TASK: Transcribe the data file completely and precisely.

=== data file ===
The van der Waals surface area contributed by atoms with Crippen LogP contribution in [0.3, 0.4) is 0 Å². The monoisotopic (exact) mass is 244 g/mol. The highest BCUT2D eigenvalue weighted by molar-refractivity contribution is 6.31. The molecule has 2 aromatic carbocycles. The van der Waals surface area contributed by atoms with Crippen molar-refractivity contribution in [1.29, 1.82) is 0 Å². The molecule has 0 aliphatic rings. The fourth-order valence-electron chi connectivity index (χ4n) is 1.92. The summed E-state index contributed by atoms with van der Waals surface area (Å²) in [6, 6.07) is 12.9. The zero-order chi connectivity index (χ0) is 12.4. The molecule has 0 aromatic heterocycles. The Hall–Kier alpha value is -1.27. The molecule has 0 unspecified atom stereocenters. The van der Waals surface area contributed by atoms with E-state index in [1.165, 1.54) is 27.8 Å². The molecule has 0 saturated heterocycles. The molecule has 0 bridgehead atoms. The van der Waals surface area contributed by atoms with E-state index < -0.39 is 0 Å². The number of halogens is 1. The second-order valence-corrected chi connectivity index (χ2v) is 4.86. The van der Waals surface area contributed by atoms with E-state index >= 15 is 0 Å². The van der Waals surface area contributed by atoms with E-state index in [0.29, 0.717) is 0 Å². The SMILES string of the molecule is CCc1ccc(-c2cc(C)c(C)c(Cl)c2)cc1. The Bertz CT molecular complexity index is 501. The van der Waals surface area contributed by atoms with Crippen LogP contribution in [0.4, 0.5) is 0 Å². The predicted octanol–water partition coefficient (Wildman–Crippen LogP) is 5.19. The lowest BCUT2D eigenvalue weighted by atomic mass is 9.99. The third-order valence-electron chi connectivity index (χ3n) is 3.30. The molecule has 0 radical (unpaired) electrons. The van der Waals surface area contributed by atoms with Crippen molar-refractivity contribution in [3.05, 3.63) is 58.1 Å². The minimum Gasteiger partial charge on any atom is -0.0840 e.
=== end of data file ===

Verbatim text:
The van der Waals surface area contributed by atoms with Crippen LogP contribution in [0.3, 0.4) is 0 Å². The monoisotopic (exact) mass is 244 g/mol. The highest BCUT2D eigenvalue weighted by molar-refractivity contribution is 6.31. The molecule has 2 aromatic carbocycles. The van der Waals surface area contributed by atoms with Crippen molar-refractivity contribution in [1.29, 1.82) is 0 Å². The molecule has 0 aliphatic rings. The fourth-order valence-electron chi connectivity index (χ4n) is 1.92. The summed E-state index contributed by atoms with van der Waals surface area (Å²) in [6, 6.07) is 12.9. The zero-order chi connectivity index (χ0) is 12.4. The molecule has 0 aromatic heterocycles. The Hall–Kier alpha value is -1.27. The molecule has 0 unspecified atom stereocenters. The van der Waals surface area contributed by atoms with E-state index in [1.165, 1.54) is 27.8 Å². The molecule has 0 saturated heterocycles. The molecule has 0 bridgehead atoms. The van der Waals surface area contributed by atoms with E-state index < -0.39 is 0 Å². The number of halogens is 1. The second-order valence-corrected chi connectivity index (χ2v) is 4.86. The van der Waals surface area contributed by atoms with E-state index >= 15 is 0 Å². The van der Waals surface area contributed by atoms with E-state index in [0.29, 0.717) is 0 Å². The SMILES string of the molecule is CCc1ccc(-c2cc(C)c(C)c(Cl)c2)cc1. The Bertz CT molecular complexity index is 501. The van der Waals surface area contributed by atoms with Crippen LogP contribution in [0.4, 0.5) is 0 Å². The predicted octanol–water partition coefficient (Wildman–Crippen LogP) is 5.19. The lowest BCUT2D eigenvalue weighted by atomic mass is 9.99. The third-order valence-electron chi connectivity index (χ3n) is 3.30. The molecule has 0 radical (unpaired) electrons. The van der Waals surface area contributed by atoms with Crippen molar-refractivity contribution in [3.05, 3.63) is 58.1 Å². The minimum Gasteiger partial charge on any atom is -0.0840 e.